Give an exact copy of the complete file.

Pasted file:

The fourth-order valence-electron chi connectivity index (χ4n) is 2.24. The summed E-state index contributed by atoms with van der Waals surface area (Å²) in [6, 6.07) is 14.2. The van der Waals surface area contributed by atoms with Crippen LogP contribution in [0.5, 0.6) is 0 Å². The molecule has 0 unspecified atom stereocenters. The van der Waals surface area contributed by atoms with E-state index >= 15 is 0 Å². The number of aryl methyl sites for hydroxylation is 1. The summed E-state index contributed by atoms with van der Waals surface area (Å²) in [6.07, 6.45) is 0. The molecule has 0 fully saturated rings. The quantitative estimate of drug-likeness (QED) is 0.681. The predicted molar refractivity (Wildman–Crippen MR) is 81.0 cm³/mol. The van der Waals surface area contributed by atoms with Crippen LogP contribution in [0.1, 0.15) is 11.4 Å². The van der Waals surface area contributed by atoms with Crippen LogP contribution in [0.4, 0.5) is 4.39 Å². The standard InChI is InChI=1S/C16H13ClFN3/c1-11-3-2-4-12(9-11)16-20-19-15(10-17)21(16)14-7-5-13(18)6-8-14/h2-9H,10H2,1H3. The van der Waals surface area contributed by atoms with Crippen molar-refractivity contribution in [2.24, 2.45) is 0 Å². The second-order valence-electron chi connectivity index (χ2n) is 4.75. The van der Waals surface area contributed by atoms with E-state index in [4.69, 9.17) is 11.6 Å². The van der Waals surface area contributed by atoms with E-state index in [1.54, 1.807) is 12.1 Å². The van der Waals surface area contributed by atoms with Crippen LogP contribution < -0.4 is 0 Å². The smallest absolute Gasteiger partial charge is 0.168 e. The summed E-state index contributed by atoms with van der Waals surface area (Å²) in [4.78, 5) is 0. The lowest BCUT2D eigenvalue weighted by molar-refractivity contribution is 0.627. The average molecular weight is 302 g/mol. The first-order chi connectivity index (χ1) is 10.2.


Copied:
The fourth-order valence-electron chi connectivity index (χ4n) is 2.24. The summed E-state index contributed by atoms with van der Waals surface area (Å²) in [6, 6.07) is 14.2. The van der Waals surface area contributed by atoms with Crippen LogP contribution in [0.5, 0.6) is 0 Å². The molecule has 0 unspecified atom stereocenters. The van der Waals surface area contributed by atoms with E-state index >= 15 is 0 Å². The number of aryl methyl sites for hydroxylation is 1. The summed E-state index contributed by atoms with van der Waals surface area (Å²) in [6.07, 6.45) is 0. The molecule has 0 fully saturated rings. The quantitative estimate of drug-likeness (QED) is 0.681. The predicted molar refractivity (Wildman–Crippen MR) is 81.0 cm³/mol. The van der Waals surface area contributed by atoms with Crippen LogP contribution in [0.1, 0.15) is 11.4 Å². The van der Waals surface area contributed by atoms with Crippen LogP contribution in [0.4, 0.5) is 4.39 Å². The standard InChI is InChI=1S/C16H13ClFN3/c1-11-3-2-4-12(9-11)16-20-19-15(10-17)21(16)14-7-5-13(18)6-8-14/h2-9H,10H2,1H3. The van der Waals surface area contributed by atoms with Crippen molar-refractivity contribution in [2.24, 2.45) is 0 Å². The second-order valence-electron chi connectivity index (χ2n) is 4.75. The van der Waals surface area contributed by atoms with E-state index in [4.69, 9.17) is 11.6 Å². The van der Waals surface area contributed by atoms with E-state index in [1.54, 1.807) is 12.1 Å². The van der Waals surface area contributed by atoms with Crippen LogP contribution < -0.4 is 0 Å². The smallest absolute Gasteiger partial charge is 0.168 e. The summed E-state index contributed by atoms with van der Waals surface area (Å²) in [4.78, 5) is 0. The lowest BCUT2D eigenvalue weighted by molar-refractivity contribution is 0.627. The average molecular weight is 302 g/mol. The first-order chi connectivity index (χ1) is 10.2.